Same as
 dask.graph_manipulation.bind(children: T, parents, *, omit=None, seed: Hashable  None = None, assume_layers: bool = True, split_every: float  Literal[False]  None = None) T [source]¶
Make
children
collection(s), optionally omitting subcollections, dependent onparents
collection(s). Two examples follow.The first example creates an array
b2
whose computation first computes an arraya
completely and then computesb
completely, recomputinga
in the process:>>> import dask >>> import dask.array as da >>> a = da.ones(4, chunks=2) >>> b = a + 1 >>> b2 = bind(b, a) >>> len(b2.dask) 9 >>> b2.compute() array([2., 2., 2., 2.])
The second example creates arrays
b3
andc3
, whose computation first computes an arraya
and then computes the additions, this time not recomputinga
in the process:>>> c = a + 2 >>> b3, c3 = bind((b, c), a, omit=a) >>> len(b3.dask), len(c3.dask) (7, 7) >>> dask.compute(b3, c3) (array([2., 2., 2., 2.]), array([3., 3., 3., 3.]))
 Parameters
 children
Dask collection or nested structure of Dask collections
 parents
Dask collection or nested structure of Dask collections
 omit
Dask collection or nested structure of Dask collections
 seed
Hashable used to seed the key regeneration. Omit to default to a random number that will produce different keys at every call.
 assume_layers
 True
Use a fast algorithm that works at layer level, which assumes that all collections in
children
andomit
use
HighLevelGraph
,define the
__dask_layers__()
method, andnever had their graphs squashed and rebuilt between the creation of the
omit
collections and thechildren
collections; in other words if the keys of theomit
collections can be found among the keys of thechildren
collections, then the same must also hold true for the layers.
 False
Use a slower algorithm that works at keys level, which makes none of the above assumptions.
 split_every
See
checkpoint()
 Returns
 Same as
children
Dask collection or structure of dask collection equivalent to
children
, which compute to the same values. All nodes ofchildren
will be regenerated, up to and excluding the nodes ofomit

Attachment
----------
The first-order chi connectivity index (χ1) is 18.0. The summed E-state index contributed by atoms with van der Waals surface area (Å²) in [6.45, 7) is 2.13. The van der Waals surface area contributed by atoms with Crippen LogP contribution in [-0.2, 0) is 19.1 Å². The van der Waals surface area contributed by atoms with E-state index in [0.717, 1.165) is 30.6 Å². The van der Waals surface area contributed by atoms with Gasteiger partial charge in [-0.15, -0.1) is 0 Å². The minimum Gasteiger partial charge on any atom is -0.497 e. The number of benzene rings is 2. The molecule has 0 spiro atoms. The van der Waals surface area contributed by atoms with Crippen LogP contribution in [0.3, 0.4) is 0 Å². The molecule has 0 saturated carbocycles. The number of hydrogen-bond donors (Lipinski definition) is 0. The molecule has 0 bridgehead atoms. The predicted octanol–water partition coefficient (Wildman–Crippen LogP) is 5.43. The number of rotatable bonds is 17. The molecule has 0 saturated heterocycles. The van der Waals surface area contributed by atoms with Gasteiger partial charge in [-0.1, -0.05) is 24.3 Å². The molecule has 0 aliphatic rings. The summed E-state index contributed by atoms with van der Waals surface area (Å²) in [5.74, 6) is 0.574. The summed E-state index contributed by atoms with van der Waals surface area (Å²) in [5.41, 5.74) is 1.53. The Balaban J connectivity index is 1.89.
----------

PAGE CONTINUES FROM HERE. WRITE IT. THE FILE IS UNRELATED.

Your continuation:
. Nodes immediately aboveomit
, or the leaf nodes if the collections inomit
are not found, are prevented from computing until all collections inparents
have been fully computed. The keys of the regenerated nodes will be different from the original ones, so that they can be used within the same graph.
 Same as
 dask.graph_manipulation.clone(*collections, omit=None, seed: Optional[collections.abc.Hashable] = None, assume_layers: bool = True)[source]¶
Clone dask collections, returning equivalent collections that are generated from independent calculations.
 Parameters
 Returns
 Same as
collections
Dask collections of the same type as the inputs, which compute to the same value, or nested structures equivalent to the inputs, where the original collections have been replaced. The keys of the regenerated nodes in the new collections will be different from the original ones, so that they can be used within the same graph.
 Same as
Examples
(tokens have been simplified for the sake of brevity)
>>> import dask.array as da >>> x_i = da.asarray([1, 1, 1, 1], chunks=2) >>> y_i = x_i + 1 >>> z_i = y_i + 2 >>> dict(z_i.dask) {('array1', 0): array([1, 1]), ('array1', 1): array([1, 1]), ('add2', 0): (<function operator.add>, ('array1', 0), 1), ('add2', 1): (<function operator.add>, ('array1', 1), 1), ('add3', 0): (<function operator.add>, ('add2', 0), 1), ('add3', 1): (<function operator.add>, ('add2', 1), 1)} >>> w_i = clone(z_i, omit=x_i) >>> w_i.compute() array([4, 4, 4, 4]) >>> dict(w_i.dask) {('array1', 0): array([1, 1]), ('array1', 1): array([1, 1]), ('add4', 0): (<function operator.add>, ('array1', 0), 1), ('add4', 1): (<function operator.add>, ('array1', 1), 1), ('add5', 0): (<function operator.add>, ('add4', 0), 1), ('add5', 1): (<function operator.add>, ('add4', 1), 1)}
The typical usage pattern for clone() is the following:
>>> x = cheap_computation_with_large_output() >>> y = expensive_and_long_computation(x) >>> z = wrap_up(clone(x), y)
In the above code, the chunks of x will be forgotten as soon as they are consumed by the chunks of y, and then they’ll be regenerated from scratch at the very end of the computation. Without clone(), x would only be computed once and then kept in memory throughout the whole computation of y, needlessly consuming memory.